If the Spike order is canceled, it will be only the latest in a list of scrapped purchases of products offered by foreign Original Equipment Manufacturers (OEMs) – after RFPs and years of trials. In June 2017, the DAC cancelled the ongoing six-year tender for Short-Range Surface-to-Air (SRSAM) and decided to induct two regiments of the indigenously developed Akash missiles. Similarly, after several trials with the Very Short Range Air Defence System (VSHORAD) over the last three years, the MoD is proposing to entrust the DRDO with developing this system. The foreign OEM procurement process resembles a minefield – multiple vendors during initial bidding, compliance of the weapon platforms during development and user trials, favorable Transfer of Technology terms (ToT) and pricing, besides mandatory offset requirements – with OEMs catering to the Army’s ambitious General Staff Qualitative Requirements (GSQR). The developments and the subsequent decisions are often both convoluted and leave observers bemused.

Further muddying the waters are the JVs and investment by newer domestic private organizations who will feel that they have been hung out to dry. For instance, India’s Kalyani Missile Systems joined together with Israel’s Rafael Advanced Defense Systems to supply key components to the missiles through Kalyani Rafael Advanced Systems (KRAS) in Hyderabad. As the Kalyani Group chairman remarked during the inauguration of the facility in August 2017, the KRAS manufacturing unit is equipped to begin delivering orders of the missiles within a span of weeks. But the cancellation or modification of the Spike deal – in favor of PSUs – risks stymieing private sector enthusiasm in the defence indigenization vision.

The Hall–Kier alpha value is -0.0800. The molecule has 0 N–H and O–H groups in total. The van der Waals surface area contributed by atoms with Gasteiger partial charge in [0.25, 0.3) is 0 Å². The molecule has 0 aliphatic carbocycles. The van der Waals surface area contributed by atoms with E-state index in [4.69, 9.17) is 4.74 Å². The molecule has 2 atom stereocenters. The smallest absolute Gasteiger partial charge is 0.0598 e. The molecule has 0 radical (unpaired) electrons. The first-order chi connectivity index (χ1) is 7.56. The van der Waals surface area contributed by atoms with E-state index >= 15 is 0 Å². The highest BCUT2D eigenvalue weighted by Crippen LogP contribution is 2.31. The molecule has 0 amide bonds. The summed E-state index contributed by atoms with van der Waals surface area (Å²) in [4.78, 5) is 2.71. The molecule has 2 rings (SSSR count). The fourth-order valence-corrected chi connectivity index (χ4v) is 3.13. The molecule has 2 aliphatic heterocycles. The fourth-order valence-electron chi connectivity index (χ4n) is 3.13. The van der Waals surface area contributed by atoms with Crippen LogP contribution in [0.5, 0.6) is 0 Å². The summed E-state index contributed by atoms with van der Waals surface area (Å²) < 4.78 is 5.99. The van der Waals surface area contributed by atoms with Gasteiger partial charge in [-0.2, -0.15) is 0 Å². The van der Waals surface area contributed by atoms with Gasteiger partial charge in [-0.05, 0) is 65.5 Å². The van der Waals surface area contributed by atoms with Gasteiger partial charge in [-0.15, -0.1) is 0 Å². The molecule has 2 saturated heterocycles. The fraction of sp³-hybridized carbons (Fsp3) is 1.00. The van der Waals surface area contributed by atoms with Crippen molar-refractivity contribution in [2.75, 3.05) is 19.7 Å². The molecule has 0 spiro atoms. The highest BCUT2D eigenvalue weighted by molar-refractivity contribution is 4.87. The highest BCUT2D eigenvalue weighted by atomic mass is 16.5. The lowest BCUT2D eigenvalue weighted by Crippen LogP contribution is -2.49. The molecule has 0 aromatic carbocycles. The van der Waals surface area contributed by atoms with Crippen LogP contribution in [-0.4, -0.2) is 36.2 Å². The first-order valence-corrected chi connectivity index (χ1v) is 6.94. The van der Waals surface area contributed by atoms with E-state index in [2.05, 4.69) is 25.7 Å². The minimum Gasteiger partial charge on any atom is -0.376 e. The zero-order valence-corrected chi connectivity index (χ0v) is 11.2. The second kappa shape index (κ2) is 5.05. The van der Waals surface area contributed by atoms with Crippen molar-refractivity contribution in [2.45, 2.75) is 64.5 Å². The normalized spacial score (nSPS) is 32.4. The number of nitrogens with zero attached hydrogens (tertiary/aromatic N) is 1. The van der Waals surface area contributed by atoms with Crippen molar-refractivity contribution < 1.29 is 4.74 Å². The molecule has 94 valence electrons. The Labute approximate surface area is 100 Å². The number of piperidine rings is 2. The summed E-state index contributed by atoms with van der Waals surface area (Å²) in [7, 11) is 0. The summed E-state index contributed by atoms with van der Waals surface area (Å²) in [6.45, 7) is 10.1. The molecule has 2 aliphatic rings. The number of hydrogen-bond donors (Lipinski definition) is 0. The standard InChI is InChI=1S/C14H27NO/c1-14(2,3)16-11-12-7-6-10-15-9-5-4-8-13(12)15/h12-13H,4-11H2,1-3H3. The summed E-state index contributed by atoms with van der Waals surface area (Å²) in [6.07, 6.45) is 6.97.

All of which puts the spotlight back to DRDO and its underperforming subsidiaries. Should the DRDO produce an advanced working prototype of the Prospina over the next two years, it would still require the Ordinance Factory Board (OFB) and subsidiaries such as Bharat Dynamics Limited (BDL) to shake off their sluggishness and manufacture on scale. This will not be straightforward. In a 2013 report, the Comptroller and Auditor General (CAG) of India castigated Bharat Dynamics Limited(BDL) for failing to domestically scale up to develop and produce Konkur-M ATGMs despite having a manufacturing license and relevant ToTs from Russia. The report stated that “efforts of the Ministry of Defence to indigenize production of Konkurs-M missiles to reduce foreign dependency were defeated.” Eventually, the inventory shortfall created by BDL led the MoD to import 10,000-odd ATGMs from Russia at an additional cost of US$ 188 million. 12 of 14 DRDO’s Mission mode projects remain delayed due to lack of monitoring and accountability, a longstanding trait that Prime Minister Modi urged the DRDO to rectify. Domestically, the DRDO is yet to produce a time-bound design and production roadmap of the advanced version of the Prospina but initial estimates peg it at 3-4 years. The aerial version of the Prospina – Helina – to be used by the Army Aviation Corps is also reported to under development. But delays could leave the Army shortchanged.

The balancing act

Even if one concedes that India-Israeli strategic partnership grants political room to maneuver US$ 500 million deals, India is likely to drop a few spots on Israel’s export reliability index. After all, the Spike ATGM was reportedly finalized by the Indian Army and the MoD after nearly a five-year long period of testing and trials. The Spike is a premier anti-tank weapon, and the Spike family of missiles would have been inducted on the BMP-2 ‘Sarath’ vehicles, and the MPATGM used by individual infantry soldiers. By keeping faith with a tetchy DRDO and its precarious production line in the background of the 2017 Doklam standoff, India’s decision makers walk a tightrope in shaping a larger national indigenization vision at the cost of pressing military needs.

So what do you think?